Lunar Landing


A TITANIC LUNAR LANDING

Cassini’s Huygens probe aiming for Saturn’s moon.


I t resembles nothing so much as, well, a small flying saucer nine feet across. Yet Huygens, the probe aboard the Cassim spacecraft now orbiting Saturn, is about to make history. On Christmas Eve, 2004, the probe will begin hurtling through space on its own. ‘then on January 14th, it should touch down 800 million miles from Earth—on Titan ..


Largest of Saturn’s 33 known moons and bigger than the planet Mercury, Titan was discovered in 1655 by Dutch astronomer Christiaan Huygens. One thing that makes this moon particularly compelling to scientists is its atmosphere. Dense and Nitrogen rich, it may resemble Earth’s atmosphere 3.5 billion years ago. In an October flyby of Titan, Cassini detected large, puzzling patches of light and dark. Hugens’s landing may help clarify what they are. During a searing plunge through Titan’s outer atmosphere, the probe will shed most of its speed, then parachutes will float it to a landing. Cameras will record the probe’s final descent through a haze of hydrocarbons, and spectrometers and other sensors will analyze Titan’s atmosphere and surface features and send the data back to Earth. If the probe lands on a sea of liquid ethane, it could encounter looming, down motion waves.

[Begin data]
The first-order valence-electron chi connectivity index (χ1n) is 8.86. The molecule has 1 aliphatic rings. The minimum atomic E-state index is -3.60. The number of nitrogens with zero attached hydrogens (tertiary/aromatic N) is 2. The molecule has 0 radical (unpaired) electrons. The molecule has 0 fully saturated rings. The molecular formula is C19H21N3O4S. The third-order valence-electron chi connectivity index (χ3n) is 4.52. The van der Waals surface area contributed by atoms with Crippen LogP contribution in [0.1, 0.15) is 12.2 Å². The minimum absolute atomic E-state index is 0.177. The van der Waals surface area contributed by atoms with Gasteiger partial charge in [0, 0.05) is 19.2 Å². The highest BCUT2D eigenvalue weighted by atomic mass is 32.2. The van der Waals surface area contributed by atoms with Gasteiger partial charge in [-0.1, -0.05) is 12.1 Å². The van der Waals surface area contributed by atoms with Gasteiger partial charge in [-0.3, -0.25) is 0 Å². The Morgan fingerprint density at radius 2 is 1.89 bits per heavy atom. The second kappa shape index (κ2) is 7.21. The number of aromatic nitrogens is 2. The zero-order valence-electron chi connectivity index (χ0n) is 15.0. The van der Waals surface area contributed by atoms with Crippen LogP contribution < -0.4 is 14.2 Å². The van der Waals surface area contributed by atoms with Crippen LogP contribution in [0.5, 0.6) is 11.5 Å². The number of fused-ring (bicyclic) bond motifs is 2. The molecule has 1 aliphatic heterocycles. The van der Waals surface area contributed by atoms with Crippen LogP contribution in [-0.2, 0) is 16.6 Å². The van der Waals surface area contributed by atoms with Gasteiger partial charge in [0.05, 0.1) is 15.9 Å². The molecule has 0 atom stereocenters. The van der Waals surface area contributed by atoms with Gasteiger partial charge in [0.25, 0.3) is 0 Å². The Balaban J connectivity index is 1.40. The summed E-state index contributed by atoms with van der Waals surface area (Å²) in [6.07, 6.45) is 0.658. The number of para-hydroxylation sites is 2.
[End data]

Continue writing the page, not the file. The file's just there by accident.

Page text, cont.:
Huygens will transmit from Titan for only a few hours, but it s going to be very romantic,” says David Southwood, the European Space Agency’s director of science programs. “Like a trip back to Earth’s formative years when our planet was only about a billion years old.”


—Bill Douthitt


SOURCE:

NATIONAL GEOGRAPHIC

January, 2005. Geographica



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